This past week I’ve felt so much anger and frustration with all that’s going on here. As a US permanent resident, it makes me sad that someone who has gone through a long vetting process to get a visa or to get a green card, can be turned away at airports, detained for hours, handcuffed, interrogated, just because they happen to have been born in one of the seven countries. It’s already difficult enough to be here as a visa holder – I was here for several years on a H4 visa, which is the spouse visa for H1B holders. Under the H4 status, employment is not allowed, a social security number is not allowed. When our visas had to be renewed, there was a long process via the company’s lawyers, and when we returned to Singapore, we had to visit the fortress-like US embassy and be interviewed there. It always stressed me out going there, all devices had to be surrendered. Metal detectors everywhere. When we flew out of the country, we carried with us all our paperwork just in case we were ever questioned about our status.
The green card process required all kinds of things like labour certification, medical exams, lots more paperwork and just so much waiting. By not detaining visa holders and green card holders, what is the orange man saying about this country’s own vetting process? Does it mean nothing?
Anyway, let’s talk about happier things.
And on Saturday, we went to the San Jose Museum of Art’s community day, where there were performances and crafts. The crafts were a little bit too hard for the kids and required help! We made Chinese knots, a rooster noisemaker, paper lanterns. And we wandered around the modern art exhibits, some a bit weird (like what looked like an Eyore made of mud), others quite intriguing.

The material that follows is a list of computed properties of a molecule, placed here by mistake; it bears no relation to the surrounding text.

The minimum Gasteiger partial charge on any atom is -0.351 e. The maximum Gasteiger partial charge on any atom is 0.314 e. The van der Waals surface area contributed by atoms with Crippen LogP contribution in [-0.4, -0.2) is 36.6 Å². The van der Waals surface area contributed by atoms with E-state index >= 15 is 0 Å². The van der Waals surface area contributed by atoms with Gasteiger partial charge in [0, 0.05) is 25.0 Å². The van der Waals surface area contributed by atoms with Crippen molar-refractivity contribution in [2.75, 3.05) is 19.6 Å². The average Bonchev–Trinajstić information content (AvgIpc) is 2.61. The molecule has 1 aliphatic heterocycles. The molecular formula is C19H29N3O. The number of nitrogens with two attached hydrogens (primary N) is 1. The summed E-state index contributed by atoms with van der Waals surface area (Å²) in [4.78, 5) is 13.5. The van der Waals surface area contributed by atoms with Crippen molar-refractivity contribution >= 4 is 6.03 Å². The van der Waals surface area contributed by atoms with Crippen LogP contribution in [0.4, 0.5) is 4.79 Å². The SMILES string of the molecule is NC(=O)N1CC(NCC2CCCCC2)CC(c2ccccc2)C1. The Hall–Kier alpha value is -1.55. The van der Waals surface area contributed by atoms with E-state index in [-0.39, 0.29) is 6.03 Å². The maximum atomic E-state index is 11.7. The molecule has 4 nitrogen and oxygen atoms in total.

The prompt I picked for the Litsy book photo challenge for Jan 28 was Asian authors.
Death in the Clouds – Agatha Christie
Wreck-it Ralph. I watched it with the kids over the weekend but they didn’t like the parts where Ralph was in Hero’s Duty and I had forgotten about that part!
Nothing at the moment!
Nian gao dipped in egg batter and panfried.
Nian gal is a sweet steamed cake made from glutinous rice. I buy the premade version at the Asian supermarket (it’s bought for Lunar New Year for good luck. I think traditionally you’re supposed to offer it to the Kitchen God so that it will make his mouth sticky and he can’t say too much during his annual report to the Jade Emperor). The ones sold here and made in the US are usually firmer and less sticky than those that are found in Singapore.
Yorkshire Gold with milk.
The Misfortune of Knowing on the importance of writing today.
Just discovered the food blog What To Cook Today which is full of Southeast Asian recipes
Bandette vol 3: The House of the Green Mask – Paul Tobin, Colleen Coover
The Mistress of Spices – Chitra Banerjee Divakaruni
Shelter – Jung Yun